Car seats are another essential safety feature of your vehicle! Though you may be pretty confident everything is installed correctly and your buckling skills are top-notch, get a car seat confidence boost consultation. The car seat safety consultants will check everything over and give you peace of mind for your road trip!
11. Make a plan for known road trip challenges.
Do your kids get car sick? Does your toddler always unbuckle their chest clip? Are you in the middle of potty training? All of these things require another level of planning and preparation! Here are some helpful posts to get you through:
- Why Kids Hate the Car Seat?
- How to Keep a Toddler From Unbuckling the Chest Clip
- How to Get Rid of Car Sickness
- Everything You Need to Know About Sleeping in a Car Seat
- Can You Feed a Baby in a Car?
12. Clean and organize the inside of the car.
No one wants to go on a road trip in a car with crackers ground into the carpet and sticky juice dried to the seats. Give your car a deep clean! Then, take some time to get it organized using our vehicle organization guide. These hacks will help you stay sane and organized on the long trip!
13. Check for projectile risks.
Hard objects in the car can be thrown around the vehicle in a crash. When this happens at high speeds, these objects become dangerous and sometimes deadly projectiles. Do a quick assessment of your car and get rid of anything risky.
14. Pack a car maintenance emergency kit.
Even with all the preparation in the world, car maintenance issues could still happen! Make a car maintenance emergency kit equipped with things like jumper cables, flares, a tire iron, a jack, and extra fluids.
15. Pack a first-aid kit.
Always pack a first aid kit on long trips! Whether your child gets a splinter from a historic building or a rash while exploring outside, injuries are inevitable! (Though, hopefully, they’re minor.) Ensure a first aid kit is packed in the car!
16. Stock your car with road trip essentials.
Finally, it’s time to stock your car with road trip essentials. You can find a full list of road trip essentials here, but here are some of our top picks:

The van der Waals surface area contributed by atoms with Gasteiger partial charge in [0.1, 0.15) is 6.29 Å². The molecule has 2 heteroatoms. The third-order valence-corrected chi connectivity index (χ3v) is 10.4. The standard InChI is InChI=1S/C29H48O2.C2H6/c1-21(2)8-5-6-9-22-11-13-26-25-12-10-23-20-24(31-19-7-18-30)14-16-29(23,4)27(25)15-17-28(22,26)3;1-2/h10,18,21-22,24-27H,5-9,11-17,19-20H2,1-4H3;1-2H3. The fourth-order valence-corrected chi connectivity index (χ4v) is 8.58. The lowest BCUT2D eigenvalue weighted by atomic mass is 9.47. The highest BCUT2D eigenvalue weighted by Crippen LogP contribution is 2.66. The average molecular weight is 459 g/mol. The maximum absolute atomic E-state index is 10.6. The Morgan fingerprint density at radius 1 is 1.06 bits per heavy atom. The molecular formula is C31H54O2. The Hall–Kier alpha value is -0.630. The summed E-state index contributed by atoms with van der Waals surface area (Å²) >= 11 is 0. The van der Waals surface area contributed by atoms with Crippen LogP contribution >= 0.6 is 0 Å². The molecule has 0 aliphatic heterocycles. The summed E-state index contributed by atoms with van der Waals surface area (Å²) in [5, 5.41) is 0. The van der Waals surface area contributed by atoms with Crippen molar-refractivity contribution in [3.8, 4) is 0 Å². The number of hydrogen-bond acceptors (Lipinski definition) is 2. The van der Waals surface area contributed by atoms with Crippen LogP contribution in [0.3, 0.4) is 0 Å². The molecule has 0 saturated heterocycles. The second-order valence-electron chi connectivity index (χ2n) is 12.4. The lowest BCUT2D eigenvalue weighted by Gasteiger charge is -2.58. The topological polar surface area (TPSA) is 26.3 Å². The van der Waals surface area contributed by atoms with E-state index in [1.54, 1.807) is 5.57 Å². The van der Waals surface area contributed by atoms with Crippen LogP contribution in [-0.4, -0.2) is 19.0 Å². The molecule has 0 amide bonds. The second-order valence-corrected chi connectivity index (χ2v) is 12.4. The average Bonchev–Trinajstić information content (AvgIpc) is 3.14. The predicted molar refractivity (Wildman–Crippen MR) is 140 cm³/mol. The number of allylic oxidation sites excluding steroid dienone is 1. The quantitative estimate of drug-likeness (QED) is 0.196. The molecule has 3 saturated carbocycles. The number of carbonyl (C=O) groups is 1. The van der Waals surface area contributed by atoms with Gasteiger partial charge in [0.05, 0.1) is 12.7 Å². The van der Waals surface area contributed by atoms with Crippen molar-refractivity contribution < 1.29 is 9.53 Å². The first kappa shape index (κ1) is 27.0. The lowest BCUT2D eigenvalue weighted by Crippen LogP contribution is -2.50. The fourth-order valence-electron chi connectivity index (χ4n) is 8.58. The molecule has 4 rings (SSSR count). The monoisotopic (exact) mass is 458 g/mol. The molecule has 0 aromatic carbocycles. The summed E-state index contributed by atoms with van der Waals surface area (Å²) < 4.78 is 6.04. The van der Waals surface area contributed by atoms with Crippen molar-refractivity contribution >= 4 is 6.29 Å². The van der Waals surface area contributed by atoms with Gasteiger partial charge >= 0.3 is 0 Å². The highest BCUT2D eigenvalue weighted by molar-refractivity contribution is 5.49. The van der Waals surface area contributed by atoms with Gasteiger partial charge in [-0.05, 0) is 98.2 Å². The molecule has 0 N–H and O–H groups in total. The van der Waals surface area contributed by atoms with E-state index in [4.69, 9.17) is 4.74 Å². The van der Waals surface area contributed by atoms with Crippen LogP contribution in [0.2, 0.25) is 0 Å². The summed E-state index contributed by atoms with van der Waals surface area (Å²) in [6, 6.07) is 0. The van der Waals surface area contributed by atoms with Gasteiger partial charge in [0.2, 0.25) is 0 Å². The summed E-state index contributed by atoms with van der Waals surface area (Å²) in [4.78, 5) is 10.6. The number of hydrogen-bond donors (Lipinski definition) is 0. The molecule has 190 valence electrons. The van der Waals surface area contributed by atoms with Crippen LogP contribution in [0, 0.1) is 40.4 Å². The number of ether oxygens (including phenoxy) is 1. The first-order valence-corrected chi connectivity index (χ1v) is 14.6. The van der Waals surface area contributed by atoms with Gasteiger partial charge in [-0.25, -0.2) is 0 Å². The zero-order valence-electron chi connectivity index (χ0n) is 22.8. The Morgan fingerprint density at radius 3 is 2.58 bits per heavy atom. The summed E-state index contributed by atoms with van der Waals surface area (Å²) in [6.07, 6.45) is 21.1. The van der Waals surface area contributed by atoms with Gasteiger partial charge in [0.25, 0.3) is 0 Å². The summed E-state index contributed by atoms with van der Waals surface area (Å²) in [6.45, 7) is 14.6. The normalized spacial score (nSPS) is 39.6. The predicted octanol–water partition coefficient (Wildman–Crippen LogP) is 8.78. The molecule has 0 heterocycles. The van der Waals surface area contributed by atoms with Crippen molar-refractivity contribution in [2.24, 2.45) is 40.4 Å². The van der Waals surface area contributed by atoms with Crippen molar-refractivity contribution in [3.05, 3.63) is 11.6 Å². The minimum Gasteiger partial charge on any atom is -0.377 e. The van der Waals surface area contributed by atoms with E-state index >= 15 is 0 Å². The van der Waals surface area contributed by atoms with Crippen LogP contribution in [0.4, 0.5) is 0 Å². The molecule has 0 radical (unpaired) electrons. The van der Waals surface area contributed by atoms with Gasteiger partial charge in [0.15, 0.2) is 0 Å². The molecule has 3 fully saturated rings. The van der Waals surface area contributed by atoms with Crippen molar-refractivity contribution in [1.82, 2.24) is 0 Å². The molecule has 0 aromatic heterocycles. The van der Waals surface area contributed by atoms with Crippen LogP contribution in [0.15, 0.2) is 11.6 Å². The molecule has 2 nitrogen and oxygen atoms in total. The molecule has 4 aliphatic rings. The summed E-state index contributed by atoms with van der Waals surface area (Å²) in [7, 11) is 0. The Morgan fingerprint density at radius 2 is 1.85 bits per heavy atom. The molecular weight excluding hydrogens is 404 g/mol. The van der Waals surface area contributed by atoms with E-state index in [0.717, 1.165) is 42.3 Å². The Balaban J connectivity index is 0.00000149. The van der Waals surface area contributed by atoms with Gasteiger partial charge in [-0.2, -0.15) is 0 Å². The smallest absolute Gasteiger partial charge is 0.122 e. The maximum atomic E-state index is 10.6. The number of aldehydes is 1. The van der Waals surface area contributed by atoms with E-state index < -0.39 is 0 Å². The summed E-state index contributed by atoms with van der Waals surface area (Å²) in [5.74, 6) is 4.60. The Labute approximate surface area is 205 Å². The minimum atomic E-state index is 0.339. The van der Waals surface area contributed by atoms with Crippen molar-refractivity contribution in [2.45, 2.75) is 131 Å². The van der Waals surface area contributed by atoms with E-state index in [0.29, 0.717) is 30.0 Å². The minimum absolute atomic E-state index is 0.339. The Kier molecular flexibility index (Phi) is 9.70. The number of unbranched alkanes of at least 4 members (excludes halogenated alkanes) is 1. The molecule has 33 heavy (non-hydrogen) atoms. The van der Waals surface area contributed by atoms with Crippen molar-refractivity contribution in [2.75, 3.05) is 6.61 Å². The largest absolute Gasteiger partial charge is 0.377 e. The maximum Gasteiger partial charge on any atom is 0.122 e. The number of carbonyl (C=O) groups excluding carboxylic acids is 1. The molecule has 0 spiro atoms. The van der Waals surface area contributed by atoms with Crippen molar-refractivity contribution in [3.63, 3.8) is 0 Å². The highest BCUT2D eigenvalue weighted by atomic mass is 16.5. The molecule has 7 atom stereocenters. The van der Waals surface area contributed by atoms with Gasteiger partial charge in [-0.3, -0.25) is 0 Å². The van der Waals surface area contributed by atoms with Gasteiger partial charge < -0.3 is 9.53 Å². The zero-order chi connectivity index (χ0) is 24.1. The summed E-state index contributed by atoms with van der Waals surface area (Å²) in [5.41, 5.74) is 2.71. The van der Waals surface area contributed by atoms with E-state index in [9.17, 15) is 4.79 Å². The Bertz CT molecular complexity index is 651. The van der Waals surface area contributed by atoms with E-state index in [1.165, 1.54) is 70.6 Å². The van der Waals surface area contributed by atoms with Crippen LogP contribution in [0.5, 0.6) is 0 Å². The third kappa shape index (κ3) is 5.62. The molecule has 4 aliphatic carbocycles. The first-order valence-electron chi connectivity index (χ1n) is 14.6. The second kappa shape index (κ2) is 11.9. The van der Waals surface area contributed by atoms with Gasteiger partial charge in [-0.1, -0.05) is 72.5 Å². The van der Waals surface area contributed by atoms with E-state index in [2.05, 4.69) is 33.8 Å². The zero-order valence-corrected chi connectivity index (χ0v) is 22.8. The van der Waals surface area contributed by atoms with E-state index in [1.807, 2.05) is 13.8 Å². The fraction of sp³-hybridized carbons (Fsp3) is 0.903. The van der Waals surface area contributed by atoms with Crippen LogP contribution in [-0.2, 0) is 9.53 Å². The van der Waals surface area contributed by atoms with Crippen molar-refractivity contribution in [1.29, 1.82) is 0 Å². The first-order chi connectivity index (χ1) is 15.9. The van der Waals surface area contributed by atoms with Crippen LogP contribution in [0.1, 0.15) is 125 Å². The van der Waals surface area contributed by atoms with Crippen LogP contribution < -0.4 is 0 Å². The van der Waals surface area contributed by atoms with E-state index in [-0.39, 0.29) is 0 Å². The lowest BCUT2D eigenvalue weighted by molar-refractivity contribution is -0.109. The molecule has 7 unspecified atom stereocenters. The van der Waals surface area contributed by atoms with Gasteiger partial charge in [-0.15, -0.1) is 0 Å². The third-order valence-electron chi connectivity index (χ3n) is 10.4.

Car Road Trip Essentials
Even if your battery is in great shape, a light could get left on or some other issue could occur that causes your battery to die. Keep a car battery charger in your car at all times.
Hopefully, your spare tire will be enough to get you through, but on the off-chance, you have a second flat tire incident, Fix-a-Flat can be a lifesaver.
Your cell phone provider probably doesn’t have service everywhere. A road atlas will make sure you stay on course even if Maps goes down.
There will be plenty of messes along the way. This cordless vacuum will help make every clean-up quick and easy.
This is really for all the kids in the car. If you get caught along a desolate road with a child who really has to relieve themselves, this potty will come in handy.
As mentioned, first aid kits are road trip must-haves!
Between snack wrappers, tissues, and dirty diapers, you’ll need a trash can to keep the car tidy.
You’ll have a lot to pack for your road trip, so multi-use tools are really handy! This emergency radio is also a flashlight and charger.
Warning triangles prove useful when you experience a breakdown on the side of a busy road. They alert other drivers even in the dark to steer clear.
Car sickness is no joke. Hopefully with one or more of these tools, everyone can enjoy the trip without the sick.
Before you feed your children anything in the car, make sure you read our post on snacking in the car. So, if you do choose to include snacks in your road trip plan, we highly recommend the snack spinner to keep snack time fun and mess-free.
Hard-sided water bottles are one of the main vehicle projectile risks. These silicone tumblers are perfect for road trips and they also come in a kid-friendly size.
Wet bags are great for soiled clothes, dirty dishes, and even an extra stinky diaper.
Rely on wipes and paper towels to manage the inevitable messes that come with kids.
Make sure your family and your vehicle are prepared for your next adventure!
To have a great road trip, it is essential to prep your vehicle beforehand! No one wants unexpected repairs to interrupt their journey, so take the time to do a full vehicle inspection. And, if you don’t feel confident doing this yourself, take it to a mechanic who will likely do a free or low-cost inspection. For more road trip advice and car seat information, browse the Safe in the Seat blog. We’ll help you get everyone to their destination safely!
Affiliate links are included above. Safe in the Seat earns a small commission when you purchase through these links with no cost to you. We so appreciate your support.